Halloween: Cincinnati Dent Schoolhouse Recalls the Dead

PHOTO: Formerly a school, the Dent Schoolhouse, which shut down in the fifties, became a haunted house 20 years ago.

Charlie the janitor can be spotted (whether ethereally or in real life, we'll never know) hobbling along the corridors of the Dent Schoolhouse in Cincinnati. But don't stare at his mangled face for too long: He might think you're taunting him and he doesn't like that.

The first students to taunt him in 1942 went missing and were never found until 1955, when an angry mob discovered their bodies and several others in Charlie's basement, decaying and disfigured. The students' remains were sealed in barrels, wedged behind the brick walls of the basement, and left in sanitary tubs to decay forever.

After a two-week search, Charlie was said to have left the town but is rumored to still stalk the schoolhouse, terrorizing those foolish enough to visit.

This legend haunts Dent, but the tale is more than a fable for the people of the town. The schoolhouse used to be an actual school when it was first built in 1894. The rustic red brick building was the site where children were killed in the '50s, according to town legend.

Bud Stross, co-owner of the Dent Schoolhouse, says the air of spookiness isn't just a feeling. "It's definitely haunted. …Cincinnati police haven't confirmed it but I think they're just trying to forget," Stross says.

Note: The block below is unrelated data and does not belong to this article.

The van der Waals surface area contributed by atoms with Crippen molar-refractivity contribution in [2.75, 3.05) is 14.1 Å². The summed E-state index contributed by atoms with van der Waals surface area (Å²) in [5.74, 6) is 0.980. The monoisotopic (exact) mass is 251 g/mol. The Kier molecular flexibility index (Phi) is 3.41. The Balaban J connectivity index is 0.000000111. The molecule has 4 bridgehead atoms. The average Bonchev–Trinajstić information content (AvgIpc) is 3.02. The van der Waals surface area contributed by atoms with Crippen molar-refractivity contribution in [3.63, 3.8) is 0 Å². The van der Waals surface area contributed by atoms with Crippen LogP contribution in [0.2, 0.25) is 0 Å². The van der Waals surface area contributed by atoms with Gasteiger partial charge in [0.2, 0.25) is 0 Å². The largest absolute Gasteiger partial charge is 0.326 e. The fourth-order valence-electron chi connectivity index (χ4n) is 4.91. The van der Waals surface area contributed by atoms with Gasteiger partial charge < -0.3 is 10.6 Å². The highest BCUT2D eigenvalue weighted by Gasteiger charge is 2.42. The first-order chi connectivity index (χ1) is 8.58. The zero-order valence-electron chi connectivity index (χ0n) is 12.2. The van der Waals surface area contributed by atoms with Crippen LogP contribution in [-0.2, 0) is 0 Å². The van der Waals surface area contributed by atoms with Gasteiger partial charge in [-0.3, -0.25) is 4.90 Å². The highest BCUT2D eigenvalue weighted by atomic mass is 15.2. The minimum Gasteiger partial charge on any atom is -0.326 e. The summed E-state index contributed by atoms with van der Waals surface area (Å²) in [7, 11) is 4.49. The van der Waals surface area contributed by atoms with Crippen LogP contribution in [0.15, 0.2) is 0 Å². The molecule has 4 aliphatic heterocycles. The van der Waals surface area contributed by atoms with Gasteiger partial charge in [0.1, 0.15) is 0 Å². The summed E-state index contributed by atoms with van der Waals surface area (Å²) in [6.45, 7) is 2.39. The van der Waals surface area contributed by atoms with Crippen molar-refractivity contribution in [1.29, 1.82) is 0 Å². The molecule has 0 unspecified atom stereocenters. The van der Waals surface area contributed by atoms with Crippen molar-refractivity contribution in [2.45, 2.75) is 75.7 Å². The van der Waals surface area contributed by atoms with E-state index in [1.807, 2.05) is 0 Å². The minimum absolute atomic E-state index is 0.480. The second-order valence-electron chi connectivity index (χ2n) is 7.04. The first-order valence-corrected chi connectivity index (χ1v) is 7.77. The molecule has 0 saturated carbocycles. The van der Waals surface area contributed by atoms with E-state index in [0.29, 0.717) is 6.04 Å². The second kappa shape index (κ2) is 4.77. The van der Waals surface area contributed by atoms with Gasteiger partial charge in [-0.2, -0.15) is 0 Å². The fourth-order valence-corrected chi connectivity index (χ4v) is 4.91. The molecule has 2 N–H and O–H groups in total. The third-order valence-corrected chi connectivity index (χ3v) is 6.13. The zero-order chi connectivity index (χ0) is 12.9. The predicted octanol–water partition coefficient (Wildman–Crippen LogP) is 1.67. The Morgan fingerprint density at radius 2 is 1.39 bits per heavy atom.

The school shut down in the '50s because of the children's deaths, Stross says. It became a haunted house 20 years ago, and it raked in 30,000 visitors last year.

Interested "students" can take a tour of the spectral school beginning in the eerily empty playground and then make their way into the building. As they roam corridors and peer into classrooms, they'll get a peak of a chilling reminder not to mess with Charlie. Scrawled on the chalkboards is the line, written over and over, "I will not taunt the janitor."

Charlie isn't the only spook. Teachers and cafeteria workers still roam the hallways of the deserted building, scaring visitors as they go. But the basement is perhaps the most frightening. It presents a gruesome look at what happened to the ill-fated children, complete with all the blood and gore you could ever wish for.

The tours began in late September and will continue through October, Thursday to Sunday.

But should you visit, a word of caution: Visitors should be on their best behavior. Miscreants, rather than getting sent to the principal's office instead go to Charlie's basement, and they rarely return.

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